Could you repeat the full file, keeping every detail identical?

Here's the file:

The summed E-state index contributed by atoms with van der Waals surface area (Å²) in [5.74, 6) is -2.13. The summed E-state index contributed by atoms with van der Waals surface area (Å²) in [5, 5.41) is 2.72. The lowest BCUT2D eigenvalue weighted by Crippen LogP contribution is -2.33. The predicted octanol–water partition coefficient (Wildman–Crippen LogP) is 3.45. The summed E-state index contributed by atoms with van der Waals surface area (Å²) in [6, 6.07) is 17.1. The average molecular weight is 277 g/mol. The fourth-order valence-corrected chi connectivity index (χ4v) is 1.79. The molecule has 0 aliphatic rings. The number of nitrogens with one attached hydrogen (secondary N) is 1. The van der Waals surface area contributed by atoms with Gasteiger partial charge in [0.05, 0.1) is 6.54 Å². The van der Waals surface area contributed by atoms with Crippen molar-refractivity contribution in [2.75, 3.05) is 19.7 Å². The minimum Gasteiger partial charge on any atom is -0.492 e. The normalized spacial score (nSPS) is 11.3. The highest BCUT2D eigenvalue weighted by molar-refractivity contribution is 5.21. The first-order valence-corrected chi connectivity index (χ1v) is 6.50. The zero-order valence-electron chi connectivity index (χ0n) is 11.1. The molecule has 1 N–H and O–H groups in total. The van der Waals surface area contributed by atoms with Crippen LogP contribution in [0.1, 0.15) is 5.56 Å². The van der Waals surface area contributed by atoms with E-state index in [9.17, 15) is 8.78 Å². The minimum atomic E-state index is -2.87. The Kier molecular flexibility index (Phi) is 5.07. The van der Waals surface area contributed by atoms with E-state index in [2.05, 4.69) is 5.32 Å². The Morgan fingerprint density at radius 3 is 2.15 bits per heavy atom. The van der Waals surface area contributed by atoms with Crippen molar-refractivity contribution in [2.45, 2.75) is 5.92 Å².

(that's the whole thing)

The summed E-state index contributed by atoms with van der Waals surface area (Å²) in [5.74, 6) is -2.13. The summed E-state index contributed by atoms with van der Waals surface area (Å²) in [5, 5.41) is 2.72. The lowest BCUT2D eigenvalue weighted by Crippen LogP contribution is -2.33. The predicted octanol–water partition coefficient (Wildman–Crippen LogP) is 3.45. The summed E-state index contributed by atoms with van der Waals surface area (Å²) in [6, 6.07) is 17.1. The average molecular weight is 277 g/mol. The fourth-order valence-corrected chi connectivity index (χ4v) is 1.79. The molecule has 0 aliphatic rings. The number of nitrogens with one attached hydrogen (secondary N) is 1. The van der Waals surface area contributed by atoms with Gasteiger partial charge in [0.05, 0.1) is 6.54 Å². The van der Waals surface area contributed by atoms with Crippen molar-refractivity contribution in [2.75, 3.05) is 19.7 Å². The minimum Gasteiger partial charge on any atom is -0.492 e. The normalized spacial score (nSPS) is 11.3. The highest BCUT2D eigenvalue weighted by molar-refractivity contribution is 5.21. The first-order valence-corrected chi connectivity index (χ1v) is 6.50. The zero-order valence-electron chi connectivity index (χ0n) is 11.1. The molecule has 1 N–H and O–H groups in total. The van der Waals surface area contributed by atoms with Crippen LogP contribution in [0.1, 0.15) is 5.56 Å². The van der Waals surface area contributed by atoms with E-state index in [9.17, 15) is 8.78 Å². The minimum atomic E-state index is -2.87. The Kier molecular flexibility index (Phi) is 5.07. The van der Waals surface area contributed by atoms with E-state index in [2.05, 4.69) is 5.32 Å². The Morgan fingerprint density at radius 3 is 2.15 bits per heavy atom. The van der Waals surface area contributed by atoms with Crippen molar-refractivity contribution in [2.45, 2.75) is 5.92 Å².